June 1st, the first Winter month, moored ship in Simons Bay. The port IS situated at foot of THE mountains and IS rather small; THE mountains and valleys appear barren AND very sandy, but ARE covered with bushes and some low trees. In some valleys are patches of cultivated ground for vegetables. Birds ARE very numerous and beautiful, great numbers of land tortoises ARE on the hills. The above port is situated in a deep bay between False Cape and THE Cape of Good Hope, and IS on THE left left going in. The land about here is all very bluff. Things for general use, I think, are much cheaper than any place since England. Mutton is sold two pence per pound. Cape Town is twenty one miles from the port.(223)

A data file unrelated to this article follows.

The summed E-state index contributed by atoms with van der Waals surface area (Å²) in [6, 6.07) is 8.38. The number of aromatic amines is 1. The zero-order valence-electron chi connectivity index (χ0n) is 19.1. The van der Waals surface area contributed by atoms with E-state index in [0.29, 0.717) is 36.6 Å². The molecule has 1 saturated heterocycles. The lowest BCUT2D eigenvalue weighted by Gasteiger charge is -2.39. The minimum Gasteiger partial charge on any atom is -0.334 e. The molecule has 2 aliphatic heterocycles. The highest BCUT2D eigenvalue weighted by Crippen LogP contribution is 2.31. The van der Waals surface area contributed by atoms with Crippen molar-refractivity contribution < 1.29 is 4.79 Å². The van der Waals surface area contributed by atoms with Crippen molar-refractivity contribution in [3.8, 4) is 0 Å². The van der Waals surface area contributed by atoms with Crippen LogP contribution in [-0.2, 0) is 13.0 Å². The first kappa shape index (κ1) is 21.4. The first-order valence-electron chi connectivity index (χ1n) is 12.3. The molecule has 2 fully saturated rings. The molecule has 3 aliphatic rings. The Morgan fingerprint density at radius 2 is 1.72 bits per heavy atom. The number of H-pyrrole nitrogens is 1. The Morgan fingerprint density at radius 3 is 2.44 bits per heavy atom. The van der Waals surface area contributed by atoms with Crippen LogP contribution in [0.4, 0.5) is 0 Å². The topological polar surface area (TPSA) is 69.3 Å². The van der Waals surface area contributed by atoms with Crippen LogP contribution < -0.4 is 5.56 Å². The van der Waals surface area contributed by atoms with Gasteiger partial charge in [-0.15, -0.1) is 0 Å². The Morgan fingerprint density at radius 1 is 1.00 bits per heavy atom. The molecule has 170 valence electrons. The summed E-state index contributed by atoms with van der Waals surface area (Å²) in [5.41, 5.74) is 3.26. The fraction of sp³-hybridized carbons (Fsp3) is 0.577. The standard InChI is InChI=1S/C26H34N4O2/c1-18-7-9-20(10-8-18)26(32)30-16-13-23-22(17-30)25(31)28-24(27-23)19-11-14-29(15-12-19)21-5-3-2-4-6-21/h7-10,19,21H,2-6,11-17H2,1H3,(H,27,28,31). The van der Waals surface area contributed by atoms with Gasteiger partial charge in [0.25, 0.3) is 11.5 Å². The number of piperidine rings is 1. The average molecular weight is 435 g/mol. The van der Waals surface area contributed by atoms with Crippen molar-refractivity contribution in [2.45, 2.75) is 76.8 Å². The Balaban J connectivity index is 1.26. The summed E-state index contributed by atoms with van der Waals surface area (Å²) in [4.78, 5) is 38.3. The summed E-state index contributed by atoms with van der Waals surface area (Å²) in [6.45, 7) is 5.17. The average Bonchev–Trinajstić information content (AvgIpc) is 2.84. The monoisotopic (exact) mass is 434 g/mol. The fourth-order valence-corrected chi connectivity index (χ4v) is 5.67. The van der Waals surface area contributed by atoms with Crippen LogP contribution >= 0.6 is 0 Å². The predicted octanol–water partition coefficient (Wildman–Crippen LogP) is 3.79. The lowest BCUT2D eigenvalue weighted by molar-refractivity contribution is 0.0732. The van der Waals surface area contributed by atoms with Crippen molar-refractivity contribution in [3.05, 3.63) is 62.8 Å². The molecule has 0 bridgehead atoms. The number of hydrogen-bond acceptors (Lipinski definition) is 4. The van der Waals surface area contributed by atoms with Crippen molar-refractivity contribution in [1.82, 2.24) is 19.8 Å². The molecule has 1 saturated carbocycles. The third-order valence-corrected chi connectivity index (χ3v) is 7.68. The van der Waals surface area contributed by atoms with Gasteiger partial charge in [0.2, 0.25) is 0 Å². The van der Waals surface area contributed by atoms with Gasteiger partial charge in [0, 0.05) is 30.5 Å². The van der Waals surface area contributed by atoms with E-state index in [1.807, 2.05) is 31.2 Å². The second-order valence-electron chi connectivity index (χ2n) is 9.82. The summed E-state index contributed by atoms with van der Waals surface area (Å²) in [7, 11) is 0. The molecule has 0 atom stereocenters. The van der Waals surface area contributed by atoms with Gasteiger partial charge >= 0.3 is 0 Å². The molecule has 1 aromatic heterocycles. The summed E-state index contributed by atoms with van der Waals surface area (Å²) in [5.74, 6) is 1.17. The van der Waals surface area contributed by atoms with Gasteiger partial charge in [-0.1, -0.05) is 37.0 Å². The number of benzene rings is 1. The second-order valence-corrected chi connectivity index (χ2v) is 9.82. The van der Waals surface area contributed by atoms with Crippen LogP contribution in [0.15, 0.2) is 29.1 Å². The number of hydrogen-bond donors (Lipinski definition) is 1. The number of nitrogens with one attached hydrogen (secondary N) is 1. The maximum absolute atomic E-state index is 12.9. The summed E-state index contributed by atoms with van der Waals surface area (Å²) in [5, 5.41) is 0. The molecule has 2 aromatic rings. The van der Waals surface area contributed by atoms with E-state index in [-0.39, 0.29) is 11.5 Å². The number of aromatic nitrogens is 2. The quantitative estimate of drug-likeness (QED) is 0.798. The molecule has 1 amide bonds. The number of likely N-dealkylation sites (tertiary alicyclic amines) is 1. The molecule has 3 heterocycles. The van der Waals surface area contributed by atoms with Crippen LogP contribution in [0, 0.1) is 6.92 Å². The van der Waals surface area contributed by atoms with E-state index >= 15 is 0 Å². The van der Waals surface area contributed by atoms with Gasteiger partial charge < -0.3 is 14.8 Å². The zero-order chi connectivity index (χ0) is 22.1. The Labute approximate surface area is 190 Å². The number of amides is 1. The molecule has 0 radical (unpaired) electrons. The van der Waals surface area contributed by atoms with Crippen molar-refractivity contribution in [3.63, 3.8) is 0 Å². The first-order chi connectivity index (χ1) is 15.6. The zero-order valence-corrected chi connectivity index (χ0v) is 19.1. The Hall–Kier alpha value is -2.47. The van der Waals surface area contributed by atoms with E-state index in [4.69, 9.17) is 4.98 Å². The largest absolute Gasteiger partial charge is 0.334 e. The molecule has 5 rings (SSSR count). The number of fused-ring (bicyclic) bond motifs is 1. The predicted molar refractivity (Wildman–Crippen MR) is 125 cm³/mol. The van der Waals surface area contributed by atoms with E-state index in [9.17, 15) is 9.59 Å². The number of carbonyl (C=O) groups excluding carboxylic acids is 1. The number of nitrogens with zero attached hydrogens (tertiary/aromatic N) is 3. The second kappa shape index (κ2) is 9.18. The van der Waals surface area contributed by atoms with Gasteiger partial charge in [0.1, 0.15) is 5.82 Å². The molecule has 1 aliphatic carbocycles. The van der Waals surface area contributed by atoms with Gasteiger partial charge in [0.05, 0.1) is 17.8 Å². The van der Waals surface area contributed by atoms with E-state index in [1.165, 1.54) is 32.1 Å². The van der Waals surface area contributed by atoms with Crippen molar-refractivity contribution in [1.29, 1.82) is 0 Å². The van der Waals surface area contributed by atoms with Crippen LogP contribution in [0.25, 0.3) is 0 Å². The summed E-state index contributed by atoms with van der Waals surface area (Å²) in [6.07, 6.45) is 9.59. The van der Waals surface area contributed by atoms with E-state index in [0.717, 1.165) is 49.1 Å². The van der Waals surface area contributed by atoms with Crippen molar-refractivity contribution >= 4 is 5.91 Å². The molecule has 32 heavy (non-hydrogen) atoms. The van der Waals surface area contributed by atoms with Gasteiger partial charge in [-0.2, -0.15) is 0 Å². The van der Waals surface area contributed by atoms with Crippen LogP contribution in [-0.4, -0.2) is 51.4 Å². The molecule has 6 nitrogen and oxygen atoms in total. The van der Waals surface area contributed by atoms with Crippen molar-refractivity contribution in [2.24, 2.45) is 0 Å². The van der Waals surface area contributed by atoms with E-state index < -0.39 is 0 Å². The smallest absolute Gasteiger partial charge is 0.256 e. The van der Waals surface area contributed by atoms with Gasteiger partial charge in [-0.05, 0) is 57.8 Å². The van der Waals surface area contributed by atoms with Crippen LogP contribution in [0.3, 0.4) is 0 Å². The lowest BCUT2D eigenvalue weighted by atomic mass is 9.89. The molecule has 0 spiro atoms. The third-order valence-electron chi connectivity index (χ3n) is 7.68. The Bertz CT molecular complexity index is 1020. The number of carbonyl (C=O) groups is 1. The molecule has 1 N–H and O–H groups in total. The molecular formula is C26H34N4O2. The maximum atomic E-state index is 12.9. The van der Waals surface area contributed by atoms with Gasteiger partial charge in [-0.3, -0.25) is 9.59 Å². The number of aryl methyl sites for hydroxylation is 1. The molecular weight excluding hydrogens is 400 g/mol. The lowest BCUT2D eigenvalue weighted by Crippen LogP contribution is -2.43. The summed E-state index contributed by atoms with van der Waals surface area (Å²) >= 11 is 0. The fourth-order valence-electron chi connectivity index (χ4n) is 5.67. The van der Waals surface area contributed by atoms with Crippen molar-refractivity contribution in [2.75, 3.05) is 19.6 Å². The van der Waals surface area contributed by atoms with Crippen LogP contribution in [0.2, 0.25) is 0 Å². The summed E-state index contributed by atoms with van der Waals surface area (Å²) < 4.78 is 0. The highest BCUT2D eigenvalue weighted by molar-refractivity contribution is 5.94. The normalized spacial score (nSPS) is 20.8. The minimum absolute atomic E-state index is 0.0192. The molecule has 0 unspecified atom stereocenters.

(16') Sailed from Simons Bay June 18th pm.(224) Doubled the Cape THE same evening. THE following day THE WIND blew very heavily. Remaining part of the passage, WE had Trade Winds WHICH began to blow two or three degrees from THE Cape: light winds, and those WHICH WERE very frequently foul.

On Friday, anchored at St. Helena,(225) July 8th am, twenty days being rather a good passage IN this part of year (distance from the Cape 1600 miles).

[St. Helena]
Sketch by Syms Covington: 'St Helena'

From THE ship, St. Helena appears like a garrison on a large scale, viz. for wherever the eye is attracted it meets with a battery or multiples of guns, etc. The land, or Rock I should say, is very high, and most parts are inaccessible. It is very dark rock, AND without herbage. At this time, the beginning of Winter, the climate is very pleasant, but on THE mountains IT IS rather cold. It rains very frequently in the course of the day: showers, OR a misty rain.(226)

[Napoleon's grave]
Sketch by Syms Covington: 'Napoleon's Grave'